In most traditional ceviches, the seafood of choice is "cooked" in a bath of citrus juices (usually lemon and/or lime) until it firms up and becomes opaque. Depending on the type and cut of fish, this process can take anywhere from 15 minutes to three hours...or even overnight...and will essentially "cook" the fish, though it won't kill bacteria like heat will so it's especially important in this method that your seafood is fresh, fresh, fresh.

For this particular ceviche, though I don't recommend skimping on freshness, I do blanch the shrimp for just a few minutes in boiling water that's been infused with a bit of lime juice. It just speeds up the process, gives me a little peace of mind, and I think also helps to maintain the texture of the fish. It's a quick little dip and then they are off to marinate in some fresh lime juice for no more than an hour. This way they get the benefit of that great lime tang without having to sit in an extended bath... which can overpower their flavor if left too long.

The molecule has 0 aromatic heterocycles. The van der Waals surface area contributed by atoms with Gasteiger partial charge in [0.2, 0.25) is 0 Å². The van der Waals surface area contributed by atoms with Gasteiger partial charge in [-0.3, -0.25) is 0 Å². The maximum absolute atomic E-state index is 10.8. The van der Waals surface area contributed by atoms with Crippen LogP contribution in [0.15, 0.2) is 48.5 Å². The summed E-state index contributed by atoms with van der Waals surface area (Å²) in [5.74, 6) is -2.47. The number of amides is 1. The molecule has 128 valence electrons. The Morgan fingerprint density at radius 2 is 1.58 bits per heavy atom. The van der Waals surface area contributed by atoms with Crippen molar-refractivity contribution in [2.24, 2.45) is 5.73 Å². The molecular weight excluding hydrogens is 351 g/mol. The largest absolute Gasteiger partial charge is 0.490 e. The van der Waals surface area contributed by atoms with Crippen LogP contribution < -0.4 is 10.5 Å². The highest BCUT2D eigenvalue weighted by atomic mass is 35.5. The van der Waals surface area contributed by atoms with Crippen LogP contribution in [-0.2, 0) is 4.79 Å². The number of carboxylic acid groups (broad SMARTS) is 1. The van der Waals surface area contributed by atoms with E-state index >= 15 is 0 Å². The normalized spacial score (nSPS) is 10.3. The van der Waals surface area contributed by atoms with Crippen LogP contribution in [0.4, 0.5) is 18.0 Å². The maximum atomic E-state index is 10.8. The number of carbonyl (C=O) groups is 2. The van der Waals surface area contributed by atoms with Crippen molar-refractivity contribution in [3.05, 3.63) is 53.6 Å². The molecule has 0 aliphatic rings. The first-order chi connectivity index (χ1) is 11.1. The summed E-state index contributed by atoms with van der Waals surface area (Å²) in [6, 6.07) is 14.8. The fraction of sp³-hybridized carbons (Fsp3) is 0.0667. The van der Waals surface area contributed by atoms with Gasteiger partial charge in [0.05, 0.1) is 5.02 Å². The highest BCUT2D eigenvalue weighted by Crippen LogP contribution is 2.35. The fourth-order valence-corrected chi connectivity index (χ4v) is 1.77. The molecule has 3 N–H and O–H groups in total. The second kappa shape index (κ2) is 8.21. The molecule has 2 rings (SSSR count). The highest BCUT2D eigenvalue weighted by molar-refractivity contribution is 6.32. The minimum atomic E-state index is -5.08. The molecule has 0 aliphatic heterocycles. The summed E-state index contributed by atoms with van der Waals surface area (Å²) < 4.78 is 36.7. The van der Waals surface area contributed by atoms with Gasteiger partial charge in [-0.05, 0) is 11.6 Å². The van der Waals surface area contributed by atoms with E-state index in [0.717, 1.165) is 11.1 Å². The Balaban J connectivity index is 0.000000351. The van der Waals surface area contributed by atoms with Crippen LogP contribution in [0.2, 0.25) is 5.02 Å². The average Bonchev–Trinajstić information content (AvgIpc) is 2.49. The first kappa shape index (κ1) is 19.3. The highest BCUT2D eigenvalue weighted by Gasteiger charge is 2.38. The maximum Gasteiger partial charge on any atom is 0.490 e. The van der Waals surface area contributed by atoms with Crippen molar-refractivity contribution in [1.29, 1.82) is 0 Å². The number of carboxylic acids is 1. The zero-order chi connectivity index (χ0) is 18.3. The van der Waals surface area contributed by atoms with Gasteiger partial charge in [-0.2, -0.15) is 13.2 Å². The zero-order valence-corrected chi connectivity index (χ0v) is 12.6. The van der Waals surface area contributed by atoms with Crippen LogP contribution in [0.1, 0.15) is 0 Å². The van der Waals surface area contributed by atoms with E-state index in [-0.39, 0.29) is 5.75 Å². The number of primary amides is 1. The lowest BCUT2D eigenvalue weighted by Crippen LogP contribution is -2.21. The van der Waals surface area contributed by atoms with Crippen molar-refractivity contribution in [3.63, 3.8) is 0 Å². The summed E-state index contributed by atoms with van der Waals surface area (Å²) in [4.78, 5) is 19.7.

While your shrimp marinates, you can prep the rest of your ingredients so they're ready at hand when you want to serve this up. It's super easy... everything comes together in one bowl for a quick toss. You can serve it up immediately, or keep it chilled in the fridge... adding the freshly diced avocado to the mix just before you plate up.

Apart from the marinade time, this dish is super quick (and easy) to pull together... making the thought of what to do for appetizers kind of a no-brainer. It's one solo performer that will easily outshine a tabletop of everyday munchies.

Mexican Shrimp Ceviche Cocktail
serves 4